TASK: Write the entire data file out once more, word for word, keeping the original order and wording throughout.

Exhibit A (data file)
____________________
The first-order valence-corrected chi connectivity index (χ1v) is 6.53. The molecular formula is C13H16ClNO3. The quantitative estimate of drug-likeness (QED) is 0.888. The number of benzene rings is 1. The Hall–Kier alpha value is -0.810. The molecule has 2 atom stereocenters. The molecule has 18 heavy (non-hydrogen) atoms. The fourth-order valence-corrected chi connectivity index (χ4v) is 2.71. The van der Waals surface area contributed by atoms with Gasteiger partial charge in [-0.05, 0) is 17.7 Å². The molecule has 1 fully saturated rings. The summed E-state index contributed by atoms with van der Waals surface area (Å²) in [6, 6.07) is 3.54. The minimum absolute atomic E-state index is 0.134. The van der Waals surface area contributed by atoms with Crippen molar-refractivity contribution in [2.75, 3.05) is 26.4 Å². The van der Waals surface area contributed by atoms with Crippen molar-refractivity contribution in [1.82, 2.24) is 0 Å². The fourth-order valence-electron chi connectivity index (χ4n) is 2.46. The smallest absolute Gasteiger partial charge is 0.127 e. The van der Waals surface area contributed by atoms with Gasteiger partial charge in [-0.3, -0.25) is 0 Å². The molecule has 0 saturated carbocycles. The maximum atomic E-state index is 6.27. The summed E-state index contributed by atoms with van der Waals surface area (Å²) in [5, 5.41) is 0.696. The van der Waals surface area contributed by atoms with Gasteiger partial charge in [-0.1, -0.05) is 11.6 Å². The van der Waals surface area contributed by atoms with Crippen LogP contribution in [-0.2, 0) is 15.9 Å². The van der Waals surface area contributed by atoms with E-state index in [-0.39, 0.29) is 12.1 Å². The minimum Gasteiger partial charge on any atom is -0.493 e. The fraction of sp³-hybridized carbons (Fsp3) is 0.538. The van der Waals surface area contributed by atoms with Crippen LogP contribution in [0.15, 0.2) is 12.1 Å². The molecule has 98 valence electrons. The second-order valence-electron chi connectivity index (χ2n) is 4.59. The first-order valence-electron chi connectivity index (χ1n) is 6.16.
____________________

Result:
The first-order valence-corrected chi connectivity index (χ1v) is 6.53. The molecular formula is C13H16ClNO3. The quantitative estimate of drug-likeness (QED) is 0.888. The number of benzene rings is 1. The Hall–Kier alpha value is -0.810. The molecule has 2 atom stereocenters. The molecule has 18 heavy (non-hydrogen) atoms. The fourth-order valence-corrected chi connectivity index (χ4v) is 2.71. The van der Waals surface area contributed by atoms with Gasteiger partial charge in [-0.05, 0) is 17.7 Å². The molecule has 1 fully saturated rings. The summed E-state index contributed by atoms with van der Waals surface area (Å²) in [6, 6.07) is 3.54. The minimum absolute atomic E-state index is 0.134. The van der Waals surface area contributed by atoms with Crippen molar-refractivity contribution in [2.75, 3.05) is 26.4 Å². The van der Waals surface area contributed by atoms with Crippen molar-refractivity contribution in [1.82, 2.24) is 0 Å². The fourth-order valence-electron chi connectivity index (χ4n) is 2.46. The smallest absolute Gasteiger partial charge is 0.127 e. The van der Waals surface area contributed by atoms with Gasteiger partial charge in [-0.3, -0.25) is 0 Å². The molecule has 0 saturated carbocycles. The maximum atomic E-state index is 6.27. The summed E-state index contributed by atoms with van der Waals surface area (Å²) in [5, 5.41) is 0.696. The van der Waals surface area contributed by atoms with Gasteiger partial charge in [-0.1, -0.05) is 11.6 Å². The van der Waals surface area contributed by atoms with Crippen LogP contribution in [-0.2, 0) is 15.9 Å². The van der Waals surface area contributed by atoms with E-state index in [-0.39, 0.29) is 12.1 Å². The minimum Gasteiger partial charge on any atom is -0.493 e. The fraction of sp³-hybridized carbons (Fsp3) is 0.538. The van der Waals surface area contributed by atoms with Crippen LogP contribution in [0.15, 0.2) is 12.1 Å². The molecule has 98 valence electrons. The second-order valence-electron chi connectivity index (χ2n) is 4.59. The first-order valence-electron chi connectivity index (χ1n) is 6.16.